From my first encounter with charismatic Lieutenant-Colonel Pritam Singh Jauhal, I was quite smitten with this 93-year-old for his endurance, tenacity and strength, yet gentle and caring nature. Over several weeks, we continued to have lovely chats about his life, the challenges he faced in Canada and his recent book “A Soldier Remembers,” co-authored by Jauhal, along with Sharanjit Kaur Sandhra, and published by the Centre for Indo-Canadian Studies (CICS) at the University of Fraser Valley.
Many may recognize Lt. Col.Jauhal’s name, as he is the turbaned Sikh, World War II veteran, who was denied access to the Surrey Newton Legion Branch on Remembrance Day in 1993 because he was wearing a turban. He could not believe this and took his battle public, even going as far as contacting Queen Elizabeth II. His goal was to not only educate those about the turban and its significance, but to remind society that every soldier is equal, and despite religion or race, fought together as one united force in the war.
Lieutenant-Colonel Harjit Singh Sajjan, commanding officer of the British Columbia Regiment, shares light on this incident and says, “Lt. Col. Pritam Singh could have just gone home and tried to forget the insult, but instead he readied him- self for another battle; a battle that he fought with his wits by attacking the ignorance with education. He achieved his mission and in doing so, created greater awareness in Canada about the turban and what it represents.”
Sajjan goes on to say, “I read an article in a newspaper while I was visiting Toronto during the height of Lt. Col. Pritam Singh’s fight. The article was a letter to the editor from another World War II veteran with a Caucasian name. The synopsis of his letter was that any soldier who served on the front line would have seen a Sikh with a turban in the thick of the battle. This statement spoke volumes…combat breaks racial barriers because a soldier in war does not look at the ethnicity or faith of another soldier. They only care about one thing: ‘Will you be there for me when the bullets start flying?’ Lt. Col. Pritam Singh was there in combat proudly wearing his turban serving alongside Allied soldiers fighting the Nazi’s.”
On that fateful day in 1993, Jauhal, along with four other Sikh veterans, were stopped at the gate and refused entry to the Newton Legion (as per the Legion’s rules, you are not allowed to wear a headdress as it is considered an insult), despite receiving clearance a few days earlier on dress code from the legion. Jauhal recalls the incident, “Although I was an invited guest, and had obtained prior clearance to wear my turban, I was told to remove my turban to enter the [legion] lounge. Being an observant Sikh, how could I? I refused to do so. I tried my utmost with the president of the Newton Legion, to reason out the significance of an invited guest and symbol of the turban to a Sikh, but all my pleas fell on his deaf ears and I was not allowed in.”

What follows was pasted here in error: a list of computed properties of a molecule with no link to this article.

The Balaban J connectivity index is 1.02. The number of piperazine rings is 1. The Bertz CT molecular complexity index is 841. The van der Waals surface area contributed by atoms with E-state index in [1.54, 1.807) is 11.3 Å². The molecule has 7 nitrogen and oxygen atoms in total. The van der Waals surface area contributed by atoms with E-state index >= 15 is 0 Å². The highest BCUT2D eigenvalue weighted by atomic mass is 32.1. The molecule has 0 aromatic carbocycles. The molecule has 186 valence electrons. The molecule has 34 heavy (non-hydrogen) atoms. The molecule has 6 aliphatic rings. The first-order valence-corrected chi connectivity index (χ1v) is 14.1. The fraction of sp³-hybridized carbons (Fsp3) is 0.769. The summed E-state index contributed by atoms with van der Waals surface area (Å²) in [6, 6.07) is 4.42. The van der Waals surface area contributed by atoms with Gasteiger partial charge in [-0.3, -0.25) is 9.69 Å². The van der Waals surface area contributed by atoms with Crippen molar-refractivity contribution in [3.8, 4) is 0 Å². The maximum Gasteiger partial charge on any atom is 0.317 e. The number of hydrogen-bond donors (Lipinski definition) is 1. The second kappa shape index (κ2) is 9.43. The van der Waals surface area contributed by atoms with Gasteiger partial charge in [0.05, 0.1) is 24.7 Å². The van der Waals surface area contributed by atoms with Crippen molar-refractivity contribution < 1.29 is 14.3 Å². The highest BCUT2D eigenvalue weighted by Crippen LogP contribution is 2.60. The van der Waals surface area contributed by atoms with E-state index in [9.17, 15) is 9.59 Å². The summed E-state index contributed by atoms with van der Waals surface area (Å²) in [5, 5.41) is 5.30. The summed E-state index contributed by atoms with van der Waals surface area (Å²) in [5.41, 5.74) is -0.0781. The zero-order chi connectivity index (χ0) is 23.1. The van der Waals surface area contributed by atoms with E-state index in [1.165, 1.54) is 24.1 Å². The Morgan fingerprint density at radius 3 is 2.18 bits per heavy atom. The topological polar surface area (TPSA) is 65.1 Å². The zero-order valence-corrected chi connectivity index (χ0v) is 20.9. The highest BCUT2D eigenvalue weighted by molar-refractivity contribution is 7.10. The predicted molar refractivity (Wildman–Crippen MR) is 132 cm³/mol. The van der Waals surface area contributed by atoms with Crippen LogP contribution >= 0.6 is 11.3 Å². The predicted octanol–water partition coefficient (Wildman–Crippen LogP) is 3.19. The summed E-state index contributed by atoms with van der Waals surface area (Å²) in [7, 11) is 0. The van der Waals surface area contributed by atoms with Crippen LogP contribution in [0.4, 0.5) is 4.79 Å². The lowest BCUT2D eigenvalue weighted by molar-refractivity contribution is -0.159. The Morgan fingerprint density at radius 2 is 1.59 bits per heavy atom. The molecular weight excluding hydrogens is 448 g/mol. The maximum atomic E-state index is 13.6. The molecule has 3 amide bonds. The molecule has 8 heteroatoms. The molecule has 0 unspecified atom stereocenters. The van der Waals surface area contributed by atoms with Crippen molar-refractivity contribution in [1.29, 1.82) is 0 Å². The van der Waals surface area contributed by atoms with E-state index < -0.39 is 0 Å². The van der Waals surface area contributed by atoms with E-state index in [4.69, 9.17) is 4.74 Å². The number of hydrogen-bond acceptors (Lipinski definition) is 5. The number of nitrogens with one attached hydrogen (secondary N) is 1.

The incident received local, national and international media coverage, and Jauhal conducted numerous interviews. “What I fought for was, not against the dress bylaws, but the fact that for a Sikh, a turban is not a mere headdress.” He then went on and wrote detailed letters about the incident and the significance of a turban, and sent them to Canadian politicians, organizations that dealt with religious discrimination, 100 branches of the Royal Canadian Legion, and lastly to Queen Elizabeth II. He received a response from the Queen, who had forwarded his letter to the headquarters of the Royal Canadian Legion in Ottawa with a request to investigate the incident.
An emergency meeting was held by the Royal Canadian Legion, and Jauhal received a letter stating the organization had reviewed its “National Policy governing the wearing of religious headdress. You can now enter in any of 1,720 Legions across Canada with a turban on your head.”
He had the opportunity to meet the Queen in 1994, and she had an in-depth conversation with him about the incident and was glad the matter was resolved. Jauhal thanked the Queen for her “kind intervention,” which “proved to be a turning point in ending the injustice and discrimination against the Sikhs wearing turbans [in Canadian legions],” he adds.
Through perseverance, Jauhal continued to fight for his rights as a Sikh and war veteran when faced with adversity here in Canada, and his story is one of hope, optimism and determination. He was a hard working soldier, who rose up the ranks to Lieutenant-Colonel and retired after 39 years of service with 13 medals in tow. He fought in World War II under the Eight British Army, in addition to the 1947-49 Pakistan War, the 1961- 62 China War and the Vietnam War in 1961.
In November 2013, Jauhal’s biography “A Soldier Remembers” was unveiled to a gathered crowd of politicians, family, friends and admirers. Sandhra, who is a coordinator at CICS, co-authored the book and conducted numerous interviews with Jauhal over an 18-month period and says her Director Satwinder K. Bains decided that CICS should chronicle Jauhal’s amazing life in a biography.
She recalls the process fondly, and says, “I think if there was one thing that struck me time and time again whenever I met Uncle Ji to interview him or get details for the book, it was how much drive and passion that he continues to have to this day. He is such a role model, and we are so proud that we have been able to publicly record and recognize the achievements of this wonderful man, and the very heavy and large step he took to fight against intolerances and to provide the pagh and Sikhi the respect that it deserves in mainstream society.”
Photo: A Master Media